A network of collagen fibres forms the base and it is then overlaid with the minerals. The strength of the finished bone is dependent on the amount of mineralisation that takes place. Osteoclasts will remove old bone when needed and this results in a need to produce new collagen matrix to attract new minerals for the repair process.

Vitamin D’s role is essential, to ensure that sufficient calcium and phosphorus is attracted to the new matrix and that the new bone is strong. If you are deficient in this vitamin more bone is discarded than replaced leading to soft and malformed bones.

Vitamin D’s role in maintaining a healthy balance of calcium as the mineral plays a crucial role in other functions in the body but one of the most important as far as cancer is concerned is its ability to maintain the acid/alkaline balance within all our operating systems.

There is also a strong link between magnesium and calcium in the role of balancing hormones and are used very successfully in the treatment of PMS and menopausal symptoms.

Oestrogen the female hormone has been identified as the fuel that breast cancer cells prefer and this is why during the menopause when levels are likely to be elevated, we are more likely to develop tumours. This can therefore be linked back to a deficiency in Calcium and by definition a lack of vitamin D which enables the mineral to be absorbed and used by the body.

Vitamin D also works to promote healthy cell growth and actively prevent the formation of abnormal growth which strengthens the link between not only breast cancer and a deficiency but other cancers as well.

Incidences of breast, prostate and colon cancer in the cloudier, Northern parts of the United States are two to three times higher than in Sunnier states. A link has been established to a deficiency of Vitamin D with all these types of cancer.

Apart from working with other nutrients to provide a healthy balance, Vitamin D is also associated with a number of other chronic diseases including Osteoporosis (calcium) Diabetes, Heart disease, arthritis (immune system) Multiple sclerosis (autoimmune system) Obesity ( lowers the levels of leptin hormone produced by the fat cells which regulates weight) , PMS and infertility, chronic fatigue and depression.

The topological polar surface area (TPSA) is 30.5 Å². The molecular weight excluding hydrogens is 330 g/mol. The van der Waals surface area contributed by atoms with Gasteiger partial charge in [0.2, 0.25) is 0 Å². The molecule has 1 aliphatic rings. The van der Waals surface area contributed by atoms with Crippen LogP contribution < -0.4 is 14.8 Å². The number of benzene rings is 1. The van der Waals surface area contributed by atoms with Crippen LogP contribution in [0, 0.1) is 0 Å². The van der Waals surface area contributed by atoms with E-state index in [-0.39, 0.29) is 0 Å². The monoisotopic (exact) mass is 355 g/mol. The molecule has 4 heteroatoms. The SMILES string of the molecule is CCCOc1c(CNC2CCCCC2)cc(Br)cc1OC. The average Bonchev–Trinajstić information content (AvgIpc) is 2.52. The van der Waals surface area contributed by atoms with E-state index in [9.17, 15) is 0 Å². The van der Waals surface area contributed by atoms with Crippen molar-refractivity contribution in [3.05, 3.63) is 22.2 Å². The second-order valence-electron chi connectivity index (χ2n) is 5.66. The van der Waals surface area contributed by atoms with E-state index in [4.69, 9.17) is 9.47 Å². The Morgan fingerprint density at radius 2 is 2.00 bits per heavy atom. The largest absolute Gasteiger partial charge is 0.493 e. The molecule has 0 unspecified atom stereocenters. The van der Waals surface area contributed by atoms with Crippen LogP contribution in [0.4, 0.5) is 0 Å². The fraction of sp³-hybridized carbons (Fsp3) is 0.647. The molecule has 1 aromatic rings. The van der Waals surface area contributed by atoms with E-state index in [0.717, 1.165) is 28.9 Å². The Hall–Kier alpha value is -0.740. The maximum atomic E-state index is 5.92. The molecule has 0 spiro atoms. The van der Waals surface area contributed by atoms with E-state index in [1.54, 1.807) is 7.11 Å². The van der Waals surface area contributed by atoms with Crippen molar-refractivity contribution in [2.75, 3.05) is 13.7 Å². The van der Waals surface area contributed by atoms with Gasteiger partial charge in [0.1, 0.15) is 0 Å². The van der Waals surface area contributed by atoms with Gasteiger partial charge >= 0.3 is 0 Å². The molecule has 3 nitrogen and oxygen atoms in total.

Many people in countries with long wet and dark winters suffer from Seasonal Affective Disorder. Vitamin D which has been activated in the adrenal gland regulates an enzyme called tyrosine hydroxylase which is necessary for the production of neurotransmitters in the brain such as dopamine and epinephrine. Not only do they regulate how we feel but also are linked to some interesting parallel conditions associated with a lack in Vitamin D namely obesity, PMS and menopausal symptoms such as migraines, and chronic pain associated with arthritis etc.

Taking a daily vitamin D supplement could cut the number of migraine attacks dramatically, according to the results of a new trial: Smorgasbord Health in the News – Migraines

Vitamin D is dubbed ‘the sunshine vitamin’ because it is produced in the skin after exposure to sunlight.

The treatment nearly halved the attacks patients suffered during a six-month trial — with those taking the daily supplement (and no other medication) going from having migraines more than six days a month to just three.

The ‘sunshine’ pill is thought to work by combatting inflammation in the tiny blood vessels in the brain that can play a part in the painful episodes.

Some studies suggest it keeps the endothelium — the layer of cells that coats the inside of all blood vessels — smooth and pliable, allowing blood to flow easily.

Migraine affects around one person in ten in the UK.